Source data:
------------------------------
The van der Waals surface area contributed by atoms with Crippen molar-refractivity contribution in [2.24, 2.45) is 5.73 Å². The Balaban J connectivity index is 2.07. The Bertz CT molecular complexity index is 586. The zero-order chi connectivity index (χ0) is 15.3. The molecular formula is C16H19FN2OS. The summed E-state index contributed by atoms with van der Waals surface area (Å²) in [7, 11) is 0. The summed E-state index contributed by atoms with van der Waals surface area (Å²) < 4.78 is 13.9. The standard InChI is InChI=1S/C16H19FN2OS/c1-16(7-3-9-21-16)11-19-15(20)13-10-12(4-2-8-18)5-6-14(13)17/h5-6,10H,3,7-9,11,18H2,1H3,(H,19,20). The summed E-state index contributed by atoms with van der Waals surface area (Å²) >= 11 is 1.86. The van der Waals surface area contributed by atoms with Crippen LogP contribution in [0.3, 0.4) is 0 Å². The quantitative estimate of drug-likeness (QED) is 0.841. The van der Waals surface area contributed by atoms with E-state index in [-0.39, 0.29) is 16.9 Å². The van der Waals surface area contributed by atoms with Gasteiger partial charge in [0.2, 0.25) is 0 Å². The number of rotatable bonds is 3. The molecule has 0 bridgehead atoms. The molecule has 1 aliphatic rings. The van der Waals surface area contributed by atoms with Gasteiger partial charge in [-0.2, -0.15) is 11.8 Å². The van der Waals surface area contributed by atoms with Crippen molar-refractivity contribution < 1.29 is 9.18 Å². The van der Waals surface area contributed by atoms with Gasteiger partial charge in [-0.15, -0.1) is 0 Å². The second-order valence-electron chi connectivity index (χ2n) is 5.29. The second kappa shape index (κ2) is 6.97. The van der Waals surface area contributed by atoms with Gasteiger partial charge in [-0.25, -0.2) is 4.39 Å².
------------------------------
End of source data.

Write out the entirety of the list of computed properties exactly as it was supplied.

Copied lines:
The van der Waals surface area contributed by atoms with Crippen molar-refractivity contribution in [2.24, 2.45) is 5.73 Å². The Balaban J connectivity index is 2.07. The Bertz CT molecular complexity index is 586. The zero-order chi connectivity index (χ0) is 15.3. The molecular formula is C16H19FN2OS. The summed E-state index contributed by atoms with van der Waals surface area (Å²) in [7, 11) is 0. The summed E-state index contributed by atoms with van der Waals surface area (Å²) < 4.78 is 13.9. The standard InChI is InChI=1S/C16H19FN2OS/c1-16(7-3-9-21-16)11-19-15(20)13-10-12(4-2-8-18)5-6-14(13)17/h5-6,10H,3,7-9,11,18H2,1H3,(H,19,20). The summed E-state index contributed by atoms with van der Waals surface area (Å²) >= 11 is 1.86. The van der Waals surface area contributed by atoms with Crippen LogP contribution in [0.3, 0.4) is 0 Å². The quantitative estimate of drug-likeness (QED) is 0.841. The van der Waals surface area contributed by atoms with E-state index in [-0.39, 0.29) is 16.9 Å². The van der Waals surface area contributed by atoms with Gasteiger partial charge in [0.2, 0.25) is 0 Å². The number of rotatable bonds is 3. The molecule has 0 bridgehead atoms. The molecule has 1 aliphatic rings. The van der Waals surface area contributed by atoms with Gasteiger partial charge in [-0.2, -0.15) is 11.8 Å². The van der Waals surface area contributed by atoms with Crippen molar-refractivity contribution < 1.29 is 9.18 Å². The van der Waals surface area contributed by atoms with Gasteiger partial charge in [-0.15, -0.1) is 0 Å². The second-order valence-electron chi connectivity index (χ2n) is 5.29. The second kappa shape index (κ2) is 6.97. The van der Waals surface area contributed by atoms with Gasteiger partial charge in [-0.25, -0.2) is 4.39 Å².